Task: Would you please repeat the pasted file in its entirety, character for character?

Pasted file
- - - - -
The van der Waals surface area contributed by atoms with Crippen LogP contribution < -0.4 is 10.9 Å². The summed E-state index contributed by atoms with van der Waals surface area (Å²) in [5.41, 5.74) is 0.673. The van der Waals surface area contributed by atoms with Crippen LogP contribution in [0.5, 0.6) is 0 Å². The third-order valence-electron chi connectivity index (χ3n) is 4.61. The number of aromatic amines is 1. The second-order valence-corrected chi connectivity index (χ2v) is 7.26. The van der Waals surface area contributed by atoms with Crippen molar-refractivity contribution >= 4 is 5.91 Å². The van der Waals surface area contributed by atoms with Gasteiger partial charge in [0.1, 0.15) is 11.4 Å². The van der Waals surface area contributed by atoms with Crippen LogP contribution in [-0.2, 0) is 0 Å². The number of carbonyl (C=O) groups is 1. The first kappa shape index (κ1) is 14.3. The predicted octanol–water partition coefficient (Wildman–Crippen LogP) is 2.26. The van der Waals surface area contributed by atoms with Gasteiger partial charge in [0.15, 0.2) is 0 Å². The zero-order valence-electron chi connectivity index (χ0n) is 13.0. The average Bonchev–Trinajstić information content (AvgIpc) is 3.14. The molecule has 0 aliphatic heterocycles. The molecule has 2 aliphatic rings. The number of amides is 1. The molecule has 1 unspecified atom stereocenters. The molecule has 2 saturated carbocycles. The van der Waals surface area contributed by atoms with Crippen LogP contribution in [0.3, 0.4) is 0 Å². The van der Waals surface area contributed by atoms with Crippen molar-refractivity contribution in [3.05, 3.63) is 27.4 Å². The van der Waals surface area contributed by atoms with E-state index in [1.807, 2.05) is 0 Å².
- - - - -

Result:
The van der Waals surface area contributed by atoms with Crippen LogP contribution < -0.4 is 10.9 Å². The summed E-state index contributed by atoms with van der Waals surface area (Å²) in [5.41, 5.74) is 0.673. The van der Waals surface area contributed by atoms with Crippen LogP contribution in [0.5, 0.6) is 0 Å². The third-order valence-electron chi connectivity index (χ3n) is 4.61. The number of aromatic amines is 1. The second-order valence-corrected chi connectivity index (χ2v) is 7.26. The van der Waals surface area contributed by atoms with Crippen molar-refractivity contribution >= 4 is 5.91 Å². The van der Waals surface area contributed by atoms with Gasteiger partial charge in [0.1, 0.15) is 11.4 Å². The van der Waals surface area contributed by atoms with Crippen LogP contribution in [-0.2, 0) is 0 Å². The number of carbonyl (C=O) groups is 1. The first kappa shape index (κ1) is 14.3. The predicted octanol–water partition coefficient (Wildman–Crippen LogP) is 2.26. The van der Waals surface area contributed by atoms with Gasteiger partial charge in [0.15, 0.2) is 0 Å². The zero-order valence-electron chi connectivity index (χ0n) is 13.0. The average Bonchev–Trinajstić information content (AvgIpc) is 3.14. The molecule has 0 aliphatic heterocycles. The molecule has 2 aliphatic rings. The number of amides is 1. The molecule has 1 unspecified atom stereocenters. The molecule has 2 saturated carbocycles. The van der Waals surface area contributed by atoms with Crippen LogP contribution in [0.3, 0.4) is 0 Å². The van der Waals surface area contributed by atoms with Crippen molar-refractivity contribution in [3.05, 3.63) is 27.4 Å². The van der Waals surface area contributed by atoms with E-state index in [1.807, 2.05) is 0 Å².